Stanley Martin Lieber, better known as Stan Lee, is a sort of modern Homer. Like the legendary author of The Iliad and The Odyssey, Lee had the character and vision necessary to lay the foundations for an unprecedented mythology. Born in New York City in 1922, he began his career writing obituaries for newspapers. At age 18, he debuted with his first contribution to Timely Comics (later Marvel), with filler text for the third issue of Captain America.

The young Lee’s secret ambition was to be a famous writer, someone like Robert Louis Stevenson, Sir Arthur Conan Doyle, or William Burroughs. Thus, he adopted the penname, “Stan Lee,” as he’d longed to use his real name in a later literary work. Interestingly, while serving in the armed forces during World War II, Lee’s official title was “playwright.” He wrote and sometimes illustrated pamphlets and small patriotic comics. Later, detective stories, those adventures in which the limits of good and evil are blurred, were to become his trademark.

The picture really began to improve in 1961. Approaching his 40th birthday, the most productive period of his career began with the creation of The Fantastic Four, at the hands of Jack Kirby and Steve Ditko, the draftsmen behind Lee’s other most famous creations, like The Amazing Spiderman.

The social tensions of the age also began to penetrate Lee’s nascent characters: student revolts, racial conflicts, a constant Russian threat to American interests; all of these served the feeding of a vision both buffoonish and raw; beings of impressive physical abilities who always had a weak point, and were marked by deep, existential scars.

At the same time (a time known to fans as the Silver Age of Comics), Lee brought to life The Avengers, the original X-Men (of these, he created the professor Xavier, Magneto Ice-Man, Cyclops, Jean Gray and Beast), Ant-Man, Iron Man, The Wasp, Black Panther (the first African-American superhero), Daredevil, the concept of Inhumans along with SHIELD, Falcon, Hulk and Thor.

In the beginning, all comic books depended far more on their quantity than on the quality of the publications. Lee developed a sharpness for the creation of richer plots, with secondary characters whose dark sides might be explored over the course of the multiple editions. This style of publication rhythm moved later into the films based on the characters, some of which still have millions of fans on the edges of their seats. And they wait precisely for that moment when Lee will make one of his famous cameo appearances.

In the Marvel universe, our own reality is known as “Earth-1218.” Although in this reality, Lee has departed now at some 95 years of age, his legacy and charisma survive. New generations, those who’ve grown fascinated and entertained at the prowess of these characters, as disguised as any performer in the circus, now confronting villains worthy even of Shakespeare.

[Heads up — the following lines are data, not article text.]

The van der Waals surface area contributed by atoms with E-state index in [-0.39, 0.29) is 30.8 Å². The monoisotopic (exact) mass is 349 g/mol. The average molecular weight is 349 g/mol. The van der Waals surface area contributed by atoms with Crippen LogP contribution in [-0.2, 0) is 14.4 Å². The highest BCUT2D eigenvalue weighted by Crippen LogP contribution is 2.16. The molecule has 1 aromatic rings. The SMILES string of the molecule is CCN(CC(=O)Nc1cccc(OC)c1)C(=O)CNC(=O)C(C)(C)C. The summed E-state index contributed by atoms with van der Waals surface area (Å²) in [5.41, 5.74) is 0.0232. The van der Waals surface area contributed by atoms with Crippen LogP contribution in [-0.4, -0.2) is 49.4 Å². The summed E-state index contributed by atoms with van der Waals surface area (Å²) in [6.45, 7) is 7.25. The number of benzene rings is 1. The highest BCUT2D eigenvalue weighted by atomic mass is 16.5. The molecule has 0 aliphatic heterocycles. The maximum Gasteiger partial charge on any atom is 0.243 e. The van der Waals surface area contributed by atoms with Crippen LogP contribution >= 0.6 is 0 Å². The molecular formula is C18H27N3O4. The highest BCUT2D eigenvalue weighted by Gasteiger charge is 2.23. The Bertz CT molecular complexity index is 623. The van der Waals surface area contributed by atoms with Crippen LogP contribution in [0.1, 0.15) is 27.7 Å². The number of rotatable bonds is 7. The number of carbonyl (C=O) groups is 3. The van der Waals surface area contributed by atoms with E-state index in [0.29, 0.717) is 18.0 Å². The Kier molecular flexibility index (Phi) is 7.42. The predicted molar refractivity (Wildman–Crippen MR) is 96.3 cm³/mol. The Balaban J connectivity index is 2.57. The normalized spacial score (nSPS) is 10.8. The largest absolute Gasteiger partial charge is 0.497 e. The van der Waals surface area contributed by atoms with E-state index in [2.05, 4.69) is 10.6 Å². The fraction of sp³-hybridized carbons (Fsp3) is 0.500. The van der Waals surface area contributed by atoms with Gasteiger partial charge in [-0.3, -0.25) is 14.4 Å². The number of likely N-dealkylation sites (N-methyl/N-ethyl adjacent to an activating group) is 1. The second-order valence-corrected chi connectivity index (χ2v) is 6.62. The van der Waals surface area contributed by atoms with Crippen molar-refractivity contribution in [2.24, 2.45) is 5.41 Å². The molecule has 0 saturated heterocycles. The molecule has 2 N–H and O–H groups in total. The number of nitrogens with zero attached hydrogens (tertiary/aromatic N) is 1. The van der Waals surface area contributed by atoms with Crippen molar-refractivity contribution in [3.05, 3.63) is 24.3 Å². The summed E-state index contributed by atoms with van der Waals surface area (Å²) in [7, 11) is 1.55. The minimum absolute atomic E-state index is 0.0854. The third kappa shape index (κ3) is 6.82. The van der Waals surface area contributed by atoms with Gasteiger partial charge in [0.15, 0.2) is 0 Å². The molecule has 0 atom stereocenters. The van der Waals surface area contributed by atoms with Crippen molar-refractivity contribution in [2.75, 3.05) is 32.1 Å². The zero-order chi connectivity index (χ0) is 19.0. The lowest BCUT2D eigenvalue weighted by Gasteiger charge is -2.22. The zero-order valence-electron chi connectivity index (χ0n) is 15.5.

Imagen: Rufus Gefangenen – flickr

Stanley Martin Lieber, better known as Stan Lee, is a sort of modern Homer. Like the legendary author of The Iliad and The Odyssey, Lee had the character and vision necessary to lay the foundations for an unprecedented mythology. Born in New York City in 1922, he began his career writing obituaries for newspapers. At age 18, he debuted with his first contribution to Timely Comics (later Marvel), with filler text for the third issue of Captain America.

The young Lee’s secret ambition was to be a famous writer, someone like Robert Louis Stevenson, Sir Arthur Conan Doyle, or William Burroughs. Thus, he adopted the penname, “Stan Lee,” as he’d longed to use his real name in a later literary work. Interestingly, while serving in the armed forces during World War II, Lee’s official title was “playwright.” He wrote and sometimes illustrated pamphlets and small patriotic comics. Later, detective stories, those adventures in which the limits of good and evil are blurred, were to become his trademark.

The picture really began to improve in 1961. Approaching his 40th birthday, the most productive period of his career began with the creation of The Fantastic Four, at the hands of Jack Kirby and Steve Ditko, the draftsmen behind Lee’s other most famous creations, like The Amazing Spiderman.

The social tensions of the age also began to penetrate Lee’s nascent characters: student revolts, racial conflicts, a constant Russian threat to American interests; all of these served the feeding of a vision both buffoonish and raw; beings of impressive physical abilities who always had a weak point, and were marked by deep, existential scars.

At the same time (a time known to fans as the Silver Age of Comics), Lee brought to life The Avengers, the original X-Men (of these, he created the professor Xavier, Magneto Ice-Man, Cyclops, Jean Gray and Beast), Ant-Man, Iron Man, The Wasp, Black Panther (the first African-American superhero), Daredevil, the concept of Inhumans along with SHIELD, Falcon, Hulk and Thor.

In the beginning, all comic books depended far more on their quantity than on the quality of the publications. Lee developed a sharpness for the creation of richer plots, with secondary characters whose dark sides might be explored over the course of the multiple editions. This style of publication rhythm moved later into the films based on the characters, some of which still have millions of fans on the edges of their seats. And they wait precisely for that moment when Lee will make one of his famous cameo appearances.

In the Marvel universe, our own reality is known as “Earth-1218.” Although in this reality, Lee has departed now at some 95 years of age, his legacy and charisma survive. New generations, those who’ve grown fascinated and entertained at the prowess of these characters, as disguised as any performer in the circus, now confronting villains worthy even of Shakespeare.

Imagen: Rufus Gefangenen – flickr